The Sacramento Bee ran a nice graphic the other day detailing the big dollars that out-of-town oligarchs and special interest groups are pouring into Measure L, Sacramento Mayor Kevin Johnson’s November campaign to make him a “strong mayor.” Since it’s safe to assume, as Johnson himself once complained to me about his donors, that “they all want something,” the obvious question for voters to ask is: What?
Their official line is that ditching the current council-city manager setup will help get things done, make the city more efficient, and make its leaders more accountable and responsive to voters. It's hard to take that line seriously, because neither logic nor experience supports it.
Start with the formal name of Measure L itself: the Checks and Balances Act of 2014. The phrase “checks and balances” is meant to give voters a warm glow, evoking dimly remembered school civics lessons about wise men in powdered wigs writing the U.S. Constitution.
But if you paid full attention in class, or follow the news, you understand that the checks-and-balances systems in federal and state constitutions notoriously put up obstacles to “getting things done.” And with good reason: The framers of the Constitution were more concerned about restraining power than enabling action.
The system they created frequently results in divided government. A president of one party vetoes the agenda of the party that controls Congress, while the party that controls Congress tries to undermine the agenda and legitimacy of a president of the opposite party. Sometimes, even when a president and Congress get something done, a Supreme Court controlled by their adversaries barrels into the fray and strikes it down. Our history tells of long periods when federal and state governments sat paralyzed in the face of big problems, and of moments when even day-to-day activities like budgeting become occasions for crisis—think federal government shutdowns, state-issued IOUs, and the collision between President Obama and the Republican House that brought the nation to the edge of default.
Measure L invites the same gridlock in city government. Under Sacramento’s current charter, a mayor and four members of the city council can pass ordinances and a budget. It takes five members of the council, a majority, to block what a mayor wants or set a different course. Under Measure L’s “checks and balances,” a mayor would have to win over five of eight members of the council to get anything done, and it will take six of eight members of the council, a three-fourths supermajority, to pass a measure the mayor opposes.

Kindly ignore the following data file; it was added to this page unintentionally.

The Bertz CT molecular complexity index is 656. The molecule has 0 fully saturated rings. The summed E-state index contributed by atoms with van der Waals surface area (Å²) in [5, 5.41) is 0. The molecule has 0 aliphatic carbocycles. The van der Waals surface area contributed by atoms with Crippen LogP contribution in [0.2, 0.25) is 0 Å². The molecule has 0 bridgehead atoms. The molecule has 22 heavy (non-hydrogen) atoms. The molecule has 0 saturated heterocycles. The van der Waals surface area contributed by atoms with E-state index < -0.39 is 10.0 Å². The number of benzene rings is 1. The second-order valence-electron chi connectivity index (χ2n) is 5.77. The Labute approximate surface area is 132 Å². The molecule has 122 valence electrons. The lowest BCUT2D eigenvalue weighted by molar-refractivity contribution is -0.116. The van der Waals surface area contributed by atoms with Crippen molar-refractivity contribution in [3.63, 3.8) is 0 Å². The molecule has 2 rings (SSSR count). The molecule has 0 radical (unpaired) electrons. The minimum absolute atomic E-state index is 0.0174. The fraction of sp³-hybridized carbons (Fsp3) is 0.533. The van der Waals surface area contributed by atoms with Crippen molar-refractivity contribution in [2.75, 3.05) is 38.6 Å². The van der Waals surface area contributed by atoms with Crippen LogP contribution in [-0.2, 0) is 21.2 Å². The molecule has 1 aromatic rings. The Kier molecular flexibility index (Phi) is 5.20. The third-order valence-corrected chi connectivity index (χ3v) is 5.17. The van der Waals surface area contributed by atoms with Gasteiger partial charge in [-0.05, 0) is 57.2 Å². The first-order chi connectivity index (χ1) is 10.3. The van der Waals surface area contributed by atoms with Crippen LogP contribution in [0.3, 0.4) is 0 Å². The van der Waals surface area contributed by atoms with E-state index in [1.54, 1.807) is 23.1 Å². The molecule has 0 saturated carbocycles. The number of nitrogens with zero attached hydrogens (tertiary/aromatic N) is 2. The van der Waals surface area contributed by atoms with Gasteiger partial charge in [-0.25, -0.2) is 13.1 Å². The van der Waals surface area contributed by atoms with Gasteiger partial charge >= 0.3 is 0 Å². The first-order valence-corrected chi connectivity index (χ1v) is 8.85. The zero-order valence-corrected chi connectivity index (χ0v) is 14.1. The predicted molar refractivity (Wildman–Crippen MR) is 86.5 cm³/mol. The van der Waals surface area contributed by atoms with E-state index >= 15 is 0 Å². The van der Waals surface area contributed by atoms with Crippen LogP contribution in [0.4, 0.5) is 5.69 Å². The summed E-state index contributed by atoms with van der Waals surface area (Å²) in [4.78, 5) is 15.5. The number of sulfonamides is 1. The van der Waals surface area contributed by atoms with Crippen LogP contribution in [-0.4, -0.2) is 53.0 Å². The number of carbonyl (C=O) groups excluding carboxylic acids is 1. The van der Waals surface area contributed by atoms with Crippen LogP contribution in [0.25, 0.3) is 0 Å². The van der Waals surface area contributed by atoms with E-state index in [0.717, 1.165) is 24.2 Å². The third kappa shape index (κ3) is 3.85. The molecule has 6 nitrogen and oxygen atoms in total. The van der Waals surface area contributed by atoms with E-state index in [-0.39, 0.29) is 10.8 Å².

No wonder the oligarchs talk abstractly of “checks and balances.” Telling voters that they want to make Sacramento city government more like Washington probably isn’t a winning argument.
There’s a big irony in hearing today’s rich and powerful tout a strong-mayor/council government as more efficient than the council/manager model. Because a century ago, it was the very same social group, the rich and powerful, the corporate barons of America’s first Gilded Age, in partnership with newly organized chambers of commerce and a growing class of college-educated professionals, who drove the creation and spread of the city-manager form of government that the rich and powerful now want to dump.
They sought, and often won, changes in city charters to take power away from mayors and councilmen, transfering it to unelected professional city managers. The elected city officials of that day were too parochial for the oligarchs’ taste. Typically drawn from the ranks of local leaders like shopkeepers, artisans, and contractors, they won election by steering services and jobs to their voters and protecting their constituents, many of them immigrants, from the assaults on their religions and pleasures being launched by nativists and prohibitionists. They were focused on neighborhood, not the broader city-wide investments corporations wanted.
“Reformers loudly proclaimed a new structure of municipal government as more moral, more rational, and more efficient and, because it was so, self-evidently more desirable,” the historian Samuel P. Hays writes. Trained city managers, freed from patronage and politics, would deliver more honest and efficient services and attend to city-wide interests instead of neighborhoods and working-class needs. Sacramento adopted that system in 1921.
And now the heirs and successors of those oligarchs say their ancestors got it all wrong. A strong mayor will bring more efficient government.
The political scientists and economists who’ve compared the two systems disagree. They’ve found that whether a city has a strong mayor or council/manager government does not change how much it spends and taxes, how it spends its money, or how efficiently it delivers police, fire, and sewer services. As one study summarized the research, “There is no apparent difference in the efficiency levels of the two municipal government structures.”
The verdict? Judged as a spur to efficiency, the case for “strong mayor” is weak and unproven.
Next: Does having a strong mayor make a city more responsive and accountable?